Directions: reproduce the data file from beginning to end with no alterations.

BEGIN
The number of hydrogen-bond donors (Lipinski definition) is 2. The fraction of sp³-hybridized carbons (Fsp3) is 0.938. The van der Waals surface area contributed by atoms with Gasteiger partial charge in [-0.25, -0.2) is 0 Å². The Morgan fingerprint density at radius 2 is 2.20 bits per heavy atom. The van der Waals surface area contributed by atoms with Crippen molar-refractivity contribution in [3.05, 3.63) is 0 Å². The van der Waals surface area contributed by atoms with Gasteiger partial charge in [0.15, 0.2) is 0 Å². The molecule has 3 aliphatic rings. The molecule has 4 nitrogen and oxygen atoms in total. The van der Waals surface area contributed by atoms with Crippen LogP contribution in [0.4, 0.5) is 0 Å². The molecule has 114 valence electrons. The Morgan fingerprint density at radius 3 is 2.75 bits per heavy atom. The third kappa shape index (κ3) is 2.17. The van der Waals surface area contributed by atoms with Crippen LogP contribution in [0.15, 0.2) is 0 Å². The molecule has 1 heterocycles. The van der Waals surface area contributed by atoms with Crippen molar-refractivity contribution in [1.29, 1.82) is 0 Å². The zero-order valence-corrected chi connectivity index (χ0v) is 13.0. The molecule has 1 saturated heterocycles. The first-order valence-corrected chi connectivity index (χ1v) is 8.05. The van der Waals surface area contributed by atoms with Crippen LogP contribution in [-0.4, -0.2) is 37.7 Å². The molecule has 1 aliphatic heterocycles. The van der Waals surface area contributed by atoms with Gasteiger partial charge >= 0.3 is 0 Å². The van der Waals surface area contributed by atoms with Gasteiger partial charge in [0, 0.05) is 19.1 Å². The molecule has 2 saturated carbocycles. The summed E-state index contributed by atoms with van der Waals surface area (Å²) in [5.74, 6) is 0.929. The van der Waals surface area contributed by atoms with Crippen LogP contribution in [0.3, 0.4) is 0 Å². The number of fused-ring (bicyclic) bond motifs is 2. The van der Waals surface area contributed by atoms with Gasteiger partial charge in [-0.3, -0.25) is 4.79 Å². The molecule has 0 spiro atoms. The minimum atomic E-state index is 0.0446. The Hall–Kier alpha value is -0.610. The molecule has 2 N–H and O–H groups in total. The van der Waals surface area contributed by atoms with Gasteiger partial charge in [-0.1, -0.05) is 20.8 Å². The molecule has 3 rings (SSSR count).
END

The number of hydrogen-bond donors (Lipinski definition) is 2. The fraction of sp³-hybridized carbons (Fsp3) is 0.938. The van der Waals surface area contributed by atoms with Gasteiger partial charge in [-0.25, -0.2) is 0 Å². The Morgan fingerprint density at radius 2 is 2.20 bits per heavy atom. The van der Waals surface area contributed by atoms with Crippen molar-refractivity contribution in [3.05, 3.63) is 0 Å². The van der Waals surface area contributed by atoms with Gasteiger partial charge in [0.15, 0.2) is 0 Å². The molecule has 3 aliphatic rings. The molecule has 4 nitrogen and oxygen atoms in total. The van der Waals surface area contributed by atoms with Crippen LogP contribution in [0.4, 0.5) is 0 Å². The molecule has 114 valence electrons. The Morgan fingerprint density at radius 3 is 2.75 bits per heavy atom. The third kappa shape index (κ3) is 2.17. The van der Waals surface area contributed by atoms with Crippen LogP contribution in [0.15, 0.2) is 0 Å². The molecule has 1 heterocycles. The van der Waals surface area contributed by atoms with Crippen molar-refractivity contribution in [1.29, 1.82) is 0 Å². The zero-order valence-corrected chi connectivity index (χ0v) is 13.0. The molecule has 1 saturated heterocycles. The first-order valence-corrected chi connectivity index (χ1v) is 8.05. The van der Waals surface area contributed by atoms with Crippen LogP contribution in [-0.4, -0.2) is 37.7 Å². The molecule has 1 aliphatic heterocycles. The van der Waals surface area contributed by atoms with Gasteiger partial charge >= 0.3 is 0 Å². The van der Waals surface area contributed by atoms with Gasteiger partial charge in [0, 0.05) is 19.1 Å². The molecule has 2 saturated carbocycles. The summed E-state index contributed by atoms with van der Waals surface area (Å²) in [5.74, 6) is 0.929. The van der Waals surface area contributed by atoms with Crippen LogP contribution in [0.3, 0.4) is 0 Å². The number of fused-ring (bicyclic) bond motifs is 2. The van der Waals surface area contributed by atoms with Gasteiger partial charge in [-0.3, -0.25) is 4.79 Å². The molecule has 0 spiro atoms. The minimum atomic E-state index is 0.0446. The Hall–Kier alpha value is -0.610. The molecule has 2 N–H and O–H groups in total. The van der Waals surface area contributed by atoms with Gasteiger partial charge in [-0.1, -0.05) is 20.8 Å². The molecule has 3 rings (SSSR count).